LAT: Quid de theoria nominata anglice "big bang" dicere? Quomodo universum nostrum scilicet ortum est? Dicere quo deus eum fecit nihil explicat - ex quo veniret creator? Cardo discutionis clare est impossibilitas scientiae multum de ipsa origine dicere quia ut singularitas definienda est ubi leges naturae non plus validae sunt (forsitan idem leges mathematicae). Itaque non scimus cur origo prorsum sit ubi aliquod aliqui disploserit (quavis rationes extant immensarum '(mem)branarum' ultra universum et 'big bang' nostra qui concurrendae universa nova crearerent), tamen post fractionem secundae postea evolutionem universi subtiliter describere possum legibus physicibus qui magna ex parte indigationibus qui in Terra aut per investigationes astronomicas explorandibus sunt. Sicut indigationes suppositicae radiationae abscedentiae quae inter alia de prima aetate universi indicia nobis dat - exempli gratia indicationes momenti inflationis ubi universum repentine magnitudinum suam modo immodice auxerit, id quod dicitur uniformatitatem suam structuramque suam bullarum saponis explicare poteret.

Nimirum theoriae diversae extant, sed considerandum est quod omnis theoria multitudinem factorum iam collectorum explicare debet, et ut optio alternativa theoriae magnis fragoris melius facta ista explicare debet. Non satis est quaestiones operosas ponere de fragore magna et rationibus suae. Se ad quaedam quaestionem non responsum dare possum istud non rationem constituit ad theorias vestustas refutatasque revertere, sed contra theorias melioras quarere. Sicut accidit cum theoria relativitatis Einsteini, qui theoriae Newtoni successit sine eam - intra ambitos amplos - supervacanea reddere. Non ad theorias falsas Aristoteli regressi sumus.

De quaestionibus animentium extraterrestrium atque peregrinatium ad exoplanetas se Terra inhabitabilis fiat modo dicendum est: spatia immensa eo iter facendum quasi impossibile hoc efficit. Etiamsi existat alia planeta cum reis vivendis, manifeste non possumus eo pervenire intra spatium vitae humanum - et etiamsi pervenissimus expeditionem dimittere, non hic adesserimus se aliquando venisserit chartula (aut chartula digitalis). Ergo cur cruciamus? Futile est - "hortum suum cultivandum est", ut dixit Voltarius in libro "Candidus". Melius examinanda fuerit quid de saccos plasticos, calefactionem globalem facere atque hospites reales ex universo facere. Feliciter paret asteroidem parvam 'Aphophis' non Terram anno MMXXIX aut anno MMXXXVI percuturam iri, sed alia obiecta celesta recenter nobis praetervexerunt, certa vel sub satellitibus nostribus, et obiectum supra Chelyabinske in Russia anno 2014 displosit.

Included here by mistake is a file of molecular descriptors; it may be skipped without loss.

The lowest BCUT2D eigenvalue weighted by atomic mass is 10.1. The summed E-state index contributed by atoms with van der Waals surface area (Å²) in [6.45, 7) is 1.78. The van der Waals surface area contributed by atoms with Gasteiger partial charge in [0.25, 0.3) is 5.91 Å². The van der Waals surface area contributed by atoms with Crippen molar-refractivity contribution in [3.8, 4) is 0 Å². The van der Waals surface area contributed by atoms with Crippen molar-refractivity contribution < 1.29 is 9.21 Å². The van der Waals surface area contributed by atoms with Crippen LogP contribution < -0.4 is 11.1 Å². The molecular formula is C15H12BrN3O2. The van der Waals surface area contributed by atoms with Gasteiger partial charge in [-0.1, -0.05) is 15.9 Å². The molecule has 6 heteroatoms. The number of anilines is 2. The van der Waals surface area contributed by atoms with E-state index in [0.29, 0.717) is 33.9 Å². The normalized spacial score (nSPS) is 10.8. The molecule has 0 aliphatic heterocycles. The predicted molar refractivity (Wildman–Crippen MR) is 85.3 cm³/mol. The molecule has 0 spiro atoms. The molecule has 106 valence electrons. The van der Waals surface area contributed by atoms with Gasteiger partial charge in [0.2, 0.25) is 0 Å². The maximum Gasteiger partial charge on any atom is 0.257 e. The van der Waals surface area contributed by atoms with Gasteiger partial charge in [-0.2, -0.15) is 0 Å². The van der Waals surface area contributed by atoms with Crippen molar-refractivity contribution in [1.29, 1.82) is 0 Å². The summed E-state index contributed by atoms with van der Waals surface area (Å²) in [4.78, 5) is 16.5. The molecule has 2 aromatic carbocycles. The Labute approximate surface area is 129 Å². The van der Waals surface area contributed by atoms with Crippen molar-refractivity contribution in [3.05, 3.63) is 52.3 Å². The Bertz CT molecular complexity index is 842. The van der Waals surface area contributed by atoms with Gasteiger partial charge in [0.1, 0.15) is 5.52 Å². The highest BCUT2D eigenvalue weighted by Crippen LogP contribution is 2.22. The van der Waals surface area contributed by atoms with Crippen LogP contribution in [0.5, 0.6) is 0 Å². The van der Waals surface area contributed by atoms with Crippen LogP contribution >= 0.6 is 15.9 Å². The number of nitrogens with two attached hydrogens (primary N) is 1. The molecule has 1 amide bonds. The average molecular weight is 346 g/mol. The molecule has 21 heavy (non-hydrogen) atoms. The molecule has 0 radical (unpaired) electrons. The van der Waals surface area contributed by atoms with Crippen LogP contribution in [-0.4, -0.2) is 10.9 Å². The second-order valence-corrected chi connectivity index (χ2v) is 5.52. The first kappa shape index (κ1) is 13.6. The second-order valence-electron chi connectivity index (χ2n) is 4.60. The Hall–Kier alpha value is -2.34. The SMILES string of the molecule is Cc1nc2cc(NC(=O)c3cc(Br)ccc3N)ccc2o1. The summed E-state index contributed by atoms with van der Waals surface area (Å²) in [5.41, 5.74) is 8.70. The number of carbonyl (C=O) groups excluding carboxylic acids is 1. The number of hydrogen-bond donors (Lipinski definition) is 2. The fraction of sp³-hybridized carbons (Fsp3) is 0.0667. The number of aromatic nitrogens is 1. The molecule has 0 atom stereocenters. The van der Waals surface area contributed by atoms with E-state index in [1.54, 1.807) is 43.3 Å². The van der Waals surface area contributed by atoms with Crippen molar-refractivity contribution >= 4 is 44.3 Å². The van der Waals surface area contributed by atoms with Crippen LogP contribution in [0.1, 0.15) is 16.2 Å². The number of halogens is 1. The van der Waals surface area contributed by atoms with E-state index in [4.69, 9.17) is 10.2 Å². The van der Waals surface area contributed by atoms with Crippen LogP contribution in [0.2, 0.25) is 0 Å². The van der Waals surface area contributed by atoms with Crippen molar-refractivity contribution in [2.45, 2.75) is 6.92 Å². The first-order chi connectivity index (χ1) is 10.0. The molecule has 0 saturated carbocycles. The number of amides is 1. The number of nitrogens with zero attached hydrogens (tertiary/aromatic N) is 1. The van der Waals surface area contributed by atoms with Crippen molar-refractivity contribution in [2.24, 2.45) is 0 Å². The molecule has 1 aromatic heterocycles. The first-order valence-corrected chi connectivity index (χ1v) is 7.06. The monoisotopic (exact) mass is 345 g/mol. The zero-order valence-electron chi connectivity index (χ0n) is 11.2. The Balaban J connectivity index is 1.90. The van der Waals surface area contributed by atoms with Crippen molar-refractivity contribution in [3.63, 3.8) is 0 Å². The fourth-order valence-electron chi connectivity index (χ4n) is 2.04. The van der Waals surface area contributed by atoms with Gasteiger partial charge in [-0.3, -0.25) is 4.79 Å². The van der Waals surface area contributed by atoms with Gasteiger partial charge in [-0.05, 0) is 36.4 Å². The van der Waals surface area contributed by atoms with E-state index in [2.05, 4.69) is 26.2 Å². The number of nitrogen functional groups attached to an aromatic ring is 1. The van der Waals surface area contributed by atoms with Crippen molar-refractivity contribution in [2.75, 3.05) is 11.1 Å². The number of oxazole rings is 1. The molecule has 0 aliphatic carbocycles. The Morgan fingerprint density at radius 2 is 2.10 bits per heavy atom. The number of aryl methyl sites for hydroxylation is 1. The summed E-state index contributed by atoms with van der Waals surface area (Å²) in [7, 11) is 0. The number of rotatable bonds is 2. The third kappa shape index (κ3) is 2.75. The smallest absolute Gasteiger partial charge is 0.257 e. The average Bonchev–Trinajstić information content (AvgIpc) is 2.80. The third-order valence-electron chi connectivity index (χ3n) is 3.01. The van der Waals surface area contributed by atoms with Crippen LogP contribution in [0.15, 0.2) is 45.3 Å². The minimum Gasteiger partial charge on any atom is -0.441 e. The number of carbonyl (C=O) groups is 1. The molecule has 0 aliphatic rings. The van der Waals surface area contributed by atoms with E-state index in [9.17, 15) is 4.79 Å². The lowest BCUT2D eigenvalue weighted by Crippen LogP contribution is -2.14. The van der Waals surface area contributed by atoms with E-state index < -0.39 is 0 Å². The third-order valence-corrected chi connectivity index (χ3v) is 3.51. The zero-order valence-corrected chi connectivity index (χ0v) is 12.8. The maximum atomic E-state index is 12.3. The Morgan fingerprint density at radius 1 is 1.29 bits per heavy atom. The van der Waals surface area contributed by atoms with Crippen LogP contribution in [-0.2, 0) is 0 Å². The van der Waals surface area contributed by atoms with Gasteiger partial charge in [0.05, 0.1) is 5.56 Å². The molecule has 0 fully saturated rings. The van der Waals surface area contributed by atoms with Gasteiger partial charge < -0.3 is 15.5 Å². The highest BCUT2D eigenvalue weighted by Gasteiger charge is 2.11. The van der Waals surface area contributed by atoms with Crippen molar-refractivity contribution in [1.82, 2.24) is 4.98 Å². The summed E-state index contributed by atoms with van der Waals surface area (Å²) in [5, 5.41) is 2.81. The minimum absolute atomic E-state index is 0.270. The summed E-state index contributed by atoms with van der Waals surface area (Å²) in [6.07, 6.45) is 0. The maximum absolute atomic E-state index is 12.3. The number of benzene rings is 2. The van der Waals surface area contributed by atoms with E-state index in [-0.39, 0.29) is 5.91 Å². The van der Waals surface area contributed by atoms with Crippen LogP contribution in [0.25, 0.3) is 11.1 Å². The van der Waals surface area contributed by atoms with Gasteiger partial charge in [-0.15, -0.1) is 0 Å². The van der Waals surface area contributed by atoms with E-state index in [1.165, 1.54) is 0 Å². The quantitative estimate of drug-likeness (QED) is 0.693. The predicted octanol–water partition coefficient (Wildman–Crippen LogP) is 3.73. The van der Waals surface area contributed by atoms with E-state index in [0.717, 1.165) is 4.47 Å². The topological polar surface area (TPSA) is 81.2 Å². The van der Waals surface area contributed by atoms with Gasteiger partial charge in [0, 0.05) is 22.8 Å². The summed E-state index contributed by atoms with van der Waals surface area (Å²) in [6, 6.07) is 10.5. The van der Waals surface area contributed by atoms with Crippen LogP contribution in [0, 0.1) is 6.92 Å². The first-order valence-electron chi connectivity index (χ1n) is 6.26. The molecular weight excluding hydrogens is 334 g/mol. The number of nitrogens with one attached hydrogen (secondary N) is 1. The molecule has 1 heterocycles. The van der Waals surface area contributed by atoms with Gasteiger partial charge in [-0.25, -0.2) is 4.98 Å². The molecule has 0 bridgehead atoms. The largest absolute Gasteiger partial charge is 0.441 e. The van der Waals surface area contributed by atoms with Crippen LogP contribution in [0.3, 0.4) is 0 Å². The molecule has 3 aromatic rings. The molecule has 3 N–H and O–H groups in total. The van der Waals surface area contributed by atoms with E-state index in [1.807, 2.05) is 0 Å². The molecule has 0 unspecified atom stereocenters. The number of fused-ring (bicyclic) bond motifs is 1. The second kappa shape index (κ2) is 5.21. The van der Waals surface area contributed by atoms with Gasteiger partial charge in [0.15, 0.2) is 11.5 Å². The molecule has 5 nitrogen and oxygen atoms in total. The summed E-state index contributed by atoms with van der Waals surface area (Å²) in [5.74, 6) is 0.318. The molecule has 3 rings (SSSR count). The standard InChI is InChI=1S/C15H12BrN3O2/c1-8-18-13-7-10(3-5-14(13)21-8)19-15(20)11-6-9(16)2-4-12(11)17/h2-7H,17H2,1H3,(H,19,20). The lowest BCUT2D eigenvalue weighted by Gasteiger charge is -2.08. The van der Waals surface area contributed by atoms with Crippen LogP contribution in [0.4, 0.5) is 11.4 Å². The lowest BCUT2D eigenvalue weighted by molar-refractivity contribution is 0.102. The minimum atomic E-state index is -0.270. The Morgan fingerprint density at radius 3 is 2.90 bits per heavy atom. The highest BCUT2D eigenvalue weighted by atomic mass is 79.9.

Etiam ad rem attinent quarere, cur omnia vita terrestra in RNA et DNA fundata esse paret. Quasi certum est quaecumque forma vivenda abhinc ultra tres billiones annuos adesse (etiamsi vestigia antiquissima non vere fossiles sunt, at potius relationes anormales isotopiorum et cetera - sed etiam vestigia stromotolitium vestustissima sunt). Nihilominus non scimus an prima constituo cum DNA (acidum desoxyribonucleicum) competitores habebat, et non scimus se vita in lacunis tenuibus lutulentis aut in fundo maris circa spiramentibus hydrotermalicis. Sed scimus quod bacteria prisca (archaea) in saxa longissime sub superficiam terrae et etiam in aqua salina fervidens, sicut origo vitae in multa circumiacentiis naturalibus possibilis sit. Mirabile est quod origen vitae accidit tantum maturum post creationem Terrae dum iam locus satis inhospitalis pro normis nostribus erat. Interdum dicitur vitam cum meteorides ex caelo afferta esse, sed istud non explicatio constituit - modo problemam in alteram locatationem transfert. Et dicere quo alicumque intelligentia illud fecit non quiquam ominum explicat. De unde intelligentia ista veniat? Debet facilius esse bacteriam archaeum cogitari aut vel creare, quam divum cogitari ac creare qui capabilis sit bacteriam archaeum creare.

In universo tanta stella et planetae sunt quod possibile est vita in aliquot alibus locationibus orta esse. Sed nihilominus eventum rarissimum essere potest. Ut Terrae conditiones jucundas vitae dare series eventorum inverisimilis necesse erat: opus erant planeta cum magnitudo apto per tectonicam laminarum, atmosphaeram aequam, campum magneticam, temperaturam iucundam, aquam (et libentissime aquam fluidam), concussio tempestiva ut lunam creare et magna planeta procul Terra ut asteroides cometasque divertere ex vicinitate nostri ... et etiam locum bonum ubi eventa fortuita proteina, RNA et DNA in haec ordine producerent. Ita non excluendum est alia Terra cum vita et fora interretialibus aliquo in universo existere, sed scilicet remota billiones (milliarda) de anniis lucis. Et forsitan interitus est billiones (milliarda) anniis ante creationem Terrae. Non scimus, et probabiliter numquam sciemus.


Edited by Iversen on 15 May 2014 at 1:18am

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Iversen
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 Message 3605 of 3959
14 May 2014 at 1:41pm | IP Logged 
Besides I watched Croatian TV yesterday: a program about the upcoming EU election with contributions from other countries - for instance about youth unemployment in Spanish with Croatian subtitles. So far I stick to Cyrillic when I write myself, but it is evident that Roman letters are more important because they are used for everything in Croatian and (probably) most of the stuff on the internet in Serbian.